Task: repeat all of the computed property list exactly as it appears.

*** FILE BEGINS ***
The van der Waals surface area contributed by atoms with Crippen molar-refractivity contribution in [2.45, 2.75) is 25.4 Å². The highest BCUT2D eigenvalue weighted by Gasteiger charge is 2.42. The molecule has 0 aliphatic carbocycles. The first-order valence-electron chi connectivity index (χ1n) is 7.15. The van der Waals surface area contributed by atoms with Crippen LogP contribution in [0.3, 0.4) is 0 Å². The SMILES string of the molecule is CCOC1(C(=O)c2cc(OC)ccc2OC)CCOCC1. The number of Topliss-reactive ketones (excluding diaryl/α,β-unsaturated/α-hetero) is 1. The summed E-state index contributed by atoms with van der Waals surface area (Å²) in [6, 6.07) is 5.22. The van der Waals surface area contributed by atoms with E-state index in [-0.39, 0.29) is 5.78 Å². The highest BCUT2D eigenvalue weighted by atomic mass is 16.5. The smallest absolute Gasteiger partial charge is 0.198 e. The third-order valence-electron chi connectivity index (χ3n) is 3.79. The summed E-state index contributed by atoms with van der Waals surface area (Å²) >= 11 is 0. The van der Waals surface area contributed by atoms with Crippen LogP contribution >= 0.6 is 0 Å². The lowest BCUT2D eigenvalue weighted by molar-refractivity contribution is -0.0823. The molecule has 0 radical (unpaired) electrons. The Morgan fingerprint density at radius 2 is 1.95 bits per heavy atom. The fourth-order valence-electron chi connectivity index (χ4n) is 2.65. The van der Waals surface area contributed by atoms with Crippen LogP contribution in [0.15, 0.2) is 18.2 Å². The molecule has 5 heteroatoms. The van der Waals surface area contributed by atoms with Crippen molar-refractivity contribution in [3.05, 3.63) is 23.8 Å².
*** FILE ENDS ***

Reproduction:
The van der Waals surface area contributed by atoms with Crippen molar-refractivity contribution in [2.45, 2.75) is 25.4 Å². The highest BCUT2D eigenvalue weighted by Gasteiger charge is 2.42. The molecule has 0 aliphatic carbocycles. The first-order valence-electron chi connectivity index (χ1n) is 7.15. The van der Waals surface area contributed by atoms with Crippen LogP contribution in [0.3, 0.4) is 0 Å². The SMILES string of the molecule is CCOC1(C(=O)c2cc(OC)ccc2OC)CCOCC1. The number of Topliss-reactive ketones (excluding diaryl/α,β-unsaturated/α-hetero) is 1. The summed E-state index contributed by atoms with van der Waals surface area (Å²) in [6, 6.07) is 5.22. The van der Waals surface area contributed by atoms with E-state index in [-0.39, 0.29) is 5.78 Å². The highest BCUT2D eigenvalue weighted by atomic mass is 16.5. The smallest absolute Gasteiger partial charge is 0.198 e. The third-order valence-electron chi connectivity index (χ3n) is 3.79. The summed E-state index contributed by atoms with van der Waals surface area (Å²) >= 11 is 0. The van der Waals surface area contributed by atoms with Crippen LogP contribution >= 0.6 is 0 Å². The lowest BCUT2D eigenvalue weighted by molar-refractivity contribution is -0.0823. The molecule has 0 radical (unpaired) electrons. The Morgan fingerprint density at radius 2 is 1.95 bits per heavy atom. The fourth-order valence-electron chi connectivity index (χ4n) is 2.65. The van der Waals surface area contributed by atoms with Crippen LogP contribution in [0.15, 0.2) is 18.2 Å². The molecule has 5 heteroatoms. The van der Waals surface area contributed by atoms with Crippen molar-refractivity contribution in [3.05, 3.63) is 23.8 Å².